January can be a slow time of year for music venues. Touring acts are largely on hiatus until a bit later in the season, and customers can still be recovering from the whirlwind of the holiday season.
For the past several years, the Majestic Theatre has used the lull to showcase local punk, folk and bluegrass musicians who typically don't play such a large venue.
"We really love giving local and regional bands a chance to play a bigger stage and to come together to support each other," says Majestic's Matt Gerding. "It's important to stay connected with the local music scene even though we primarily do national shows."
Each festival, which will run over the first two weekends in January, spotlights both familiar faces and up-and-coming acts, all with local and regional ties. A funk festival is a new addition this year, as is Isthmus as a sponsor.
"We thought funk would be a fun one to try," says Gerding. "We do a number of funk-themed events each year but haven't done one that focuses on local and regional bands."
The punk fest gets things started on Jan. 2 with an eight-band lineup headlined by Masked Intruder. Thanks to a criminally catchy brand of power pop and their ability to balance humor with skilled musicianship, the Madison band is riding a wave of critical acclaim with M.I., released this year on venerable label Fat Wreck Chords.
"They're definitely the ringleader of the punk scene in Wisconsin," says Gerding. "I feel a lot of smaller bands have cropped up, and I think many of them look up to those guys quite a bit."
Masked Intruder will be joined at the punk festival by Milwaukee's Direct Hit!, Sheboygan's the Jetty Boys, Eau Claire's Arms Aloft, Fond du Lac's IDFK, and Madison's the Transgressions, Help Desk and Skizzwhores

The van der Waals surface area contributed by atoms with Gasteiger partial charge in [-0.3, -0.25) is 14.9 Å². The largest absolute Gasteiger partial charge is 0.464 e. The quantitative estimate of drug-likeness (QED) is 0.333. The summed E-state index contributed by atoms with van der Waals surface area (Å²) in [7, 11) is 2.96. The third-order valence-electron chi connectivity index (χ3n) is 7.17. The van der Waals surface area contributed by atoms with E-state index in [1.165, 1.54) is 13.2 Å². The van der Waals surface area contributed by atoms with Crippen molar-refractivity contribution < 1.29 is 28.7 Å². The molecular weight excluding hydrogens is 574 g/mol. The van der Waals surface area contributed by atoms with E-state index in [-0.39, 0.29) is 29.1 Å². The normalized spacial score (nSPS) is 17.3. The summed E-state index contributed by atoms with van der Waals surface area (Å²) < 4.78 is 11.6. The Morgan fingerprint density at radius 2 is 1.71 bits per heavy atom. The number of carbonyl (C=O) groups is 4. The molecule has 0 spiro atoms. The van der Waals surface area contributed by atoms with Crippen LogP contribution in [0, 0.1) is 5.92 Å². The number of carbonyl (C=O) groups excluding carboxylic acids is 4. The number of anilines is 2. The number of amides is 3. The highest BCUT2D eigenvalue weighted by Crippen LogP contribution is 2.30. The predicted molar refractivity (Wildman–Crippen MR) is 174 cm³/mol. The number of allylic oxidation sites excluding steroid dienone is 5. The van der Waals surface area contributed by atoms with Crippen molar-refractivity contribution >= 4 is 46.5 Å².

The inaugural funk fest is slated for Jan. 3.
Headliners Sonny Knight & The Lakers are not based in Wisconsin -- they're from Minneapolis -- but some members are originally from the state.
Knight is ready for another chance to show Madison and younger bands what classic funk and soul is all about. Isthmus interviewed him last month ahead of a sold-out show at the Frequency, and the 66-year-old Knight said he's still able to "bounce off the walls" with raw energy despite his age.
"I can't wait to have them on the big stage of the Majestic," says Gerding. "I think people will be pretty blown away by them."
Madison gets a week to rest up before the rollicking bluegrass fest on Jan. 9.
Top-billed is Dead Horses, a four-piece bluegrass/folk band from Oshkosh. Led by singer Sarah Vos, the band returns to the festival this year after recently releasing a new album, Space and Time.
"They're an interesting bluegrass band," says Gerding. "They have a female lead singer, which is rare for [bluegrass] bands in the region. They write delicately wonderful songs and can do all kinds of tempos and speeds."
Closing the fest series this year will be the folk festival on Jan. 10.
Stoughton-based Faux Fawn tops the folk lineup. It is the latest project of singer-songwriter Paul Otteson and features several popular local musicians, including Jeremiah Nelson. A debut album, Lonesome Loon, was released earlier this month and finds Otteson's reflective lyrics boosted by his backing band's prowess.
"We generally pay attention to which bands are turning heads throughout the region and which bands are selling tickets and building a lot of hype and taking ownership of the scene they're building," says Gerding. "Bands that take pride in being from Wisconsin are what we look for."